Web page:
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Dan Flavin - Minimalist Master of Light

Using commercial fluorescent light tubing, Dan Flavin created light installations, making the spaces washed in vivid rainbow hues which became icons of Minimalism.

Dan Flavin 1971. - Untitled (to Janie Lee) Blue, pink, yellow and green fluorescent light  Photo:  flos.com

Dan Flavin 1971. - Untitled (to Janie Lee) Blue, pink, yellow and green fluorescent light

Photo: flos.com

His circa 50 years old light installations are shining bright today, still looking very contemporary.

Dan Flavin 1963. - The nominal three (to William of Ockham),  Photo:  tmlarts.com

Dan Flavin 1963. - The nominal three (to William of Ockham),

Photo: tmlarts.com

While outwardly simple and direct, these arrangements produce visual effects of surprising subtlety.

Dan Flavin 1966-1968. - Untitled (to the “innovator” of the Wheeling Peachblow)  Photo:  tmlarts.com

Dan Flavin 1966-1968. - Untitled (to the “innovator” of the Wheeling Peachblow)

Photo: tmlarts.com

His choice of the material was motivated in part by a desire to break free from both Abstract Expressionism and Pop art by seizing on the anonymous and industrial nature of a familiar commercial product.

Site-specific installation by Dan Flavin, 1996, Menil Collection

Site-specific installation by Dan Flavin, 1996, Menil Collection

One might not think of light as a matter of fact, but I do. And it is, as I said, as plain and open and direct an art as you will ever find.
— Dan Flavin

The Tapestry of Light

Royal Tapestry Factory in Madrid, founded in 1721, gets the makeover with innovative and fascinating new lighting.


Light & Studio designed lighting for this 4000 m2 property, inspired by the work of the ancient artisans who have gone through the workshops of the Royal Tapestry Factory of Madrid.

Its objective was the construction of a bridge between tradition and innovation, between the old and the new, a bridge that unites this factory working since 1721 and the coworking space for innovation companies that has been created between its walls, the Loom House.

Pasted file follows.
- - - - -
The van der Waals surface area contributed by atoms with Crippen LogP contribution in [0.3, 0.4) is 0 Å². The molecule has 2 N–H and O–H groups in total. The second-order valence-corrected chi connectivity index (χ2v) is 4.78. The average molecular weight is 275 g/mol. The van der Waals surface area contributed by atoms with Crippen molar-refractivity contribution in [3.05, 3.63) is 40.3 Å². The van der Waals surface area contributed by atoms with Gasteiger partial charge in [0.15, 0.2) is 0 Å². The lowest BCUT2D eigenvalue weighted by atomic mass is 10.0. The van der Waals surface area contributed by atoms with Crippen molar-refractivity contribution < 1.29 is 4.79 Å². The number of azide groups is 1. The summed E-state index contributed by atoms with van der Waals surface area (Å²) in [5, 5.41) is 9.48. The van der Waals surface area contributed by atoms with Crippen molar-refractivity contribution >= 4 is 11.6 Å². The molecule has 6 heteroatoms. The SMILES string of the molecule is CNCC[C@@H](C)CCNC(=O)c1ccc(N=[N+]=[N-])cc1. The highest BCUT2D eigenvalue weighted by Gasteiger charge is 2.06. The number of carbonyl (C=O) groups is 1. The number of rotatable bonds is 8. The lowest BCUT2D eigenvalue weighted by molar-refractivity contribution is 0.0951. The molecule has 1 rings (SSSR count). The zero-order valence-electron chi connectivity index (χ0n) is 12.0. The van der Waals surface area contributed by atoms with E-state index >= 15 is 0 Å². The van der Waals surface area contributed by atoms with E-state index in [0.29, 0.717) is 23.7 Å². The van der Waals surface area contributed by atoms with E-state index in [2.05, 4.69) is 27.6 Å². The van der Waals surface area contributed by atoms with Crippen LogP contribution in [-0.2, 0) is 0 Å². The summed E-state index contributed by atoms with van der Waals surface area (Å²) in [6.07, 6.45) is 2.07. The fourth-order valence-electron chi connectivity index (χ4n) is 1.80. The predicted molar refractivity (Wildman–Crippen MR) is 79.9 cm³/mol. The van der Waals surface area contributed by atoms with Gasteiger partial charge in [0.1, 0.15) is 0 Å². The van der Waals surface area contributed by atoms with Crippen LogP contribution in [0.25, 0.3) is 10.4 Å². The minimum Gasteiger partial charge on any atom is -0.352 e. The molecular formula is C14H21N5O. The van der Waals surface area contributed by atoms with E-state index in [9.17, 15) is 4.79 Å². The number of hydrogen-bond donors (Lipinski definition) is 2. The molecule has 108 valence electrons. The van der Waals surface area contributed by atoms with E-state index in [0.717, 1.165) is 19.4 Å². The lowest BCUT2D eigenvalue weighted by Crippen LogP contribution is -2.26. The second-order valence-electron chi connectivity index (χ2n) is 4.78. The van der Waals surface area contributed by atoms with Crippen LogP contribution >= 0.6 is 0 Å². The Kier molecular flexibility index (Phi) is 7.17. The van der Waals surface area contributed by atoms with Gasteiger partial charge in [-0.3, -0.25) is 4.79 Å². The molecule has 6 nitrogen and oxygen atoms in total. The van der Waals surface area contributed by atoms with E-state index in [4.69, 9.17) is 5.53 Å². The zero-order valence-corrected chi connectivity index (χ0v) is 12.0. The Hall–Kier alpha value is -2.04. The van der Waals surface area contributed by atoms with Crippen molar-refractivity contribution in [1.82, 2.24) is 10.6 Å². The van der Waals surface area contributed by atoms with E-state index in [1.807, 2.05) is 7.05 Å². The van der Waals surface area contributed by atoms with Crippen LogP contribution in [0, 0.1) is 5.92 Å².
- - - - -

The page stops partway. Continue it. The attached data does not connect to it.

The design is based on methacrylate tubes installed at different heights to create those crosses that resemble textile patterns. More than 200m of digital LED strips controlled point by point, run through these tubes making different scenes and tours, led by light.

It has been possible thanks to 3 controllers of 64 universes each, connected to a software made to measure for the project, images are launched in real time, generating different atmospheres.

The programming is integrated in a Dali system that allows to handle, through a touch screen, both the digital lighting and the rest of the lighting in the room. This system also allows adjusting the lighting to natural light that enters through the windows throughout the day to respect our biorhythms.

The Movement of Air

Two brilliant french artists Adrien M / Claire B are creating dream-like scenography where dancers and light are performing choreography together. The performers are walking on the thin line between reality and virtual reality, where no rules of physics are applicable.

Photo: Romain Etienne / item

Photo: Romain Etienne / item

Other projects, like Pixel, are also showing their crazy skills to create light animation that interacts with dancers, seamlessly making the scene and performers as one.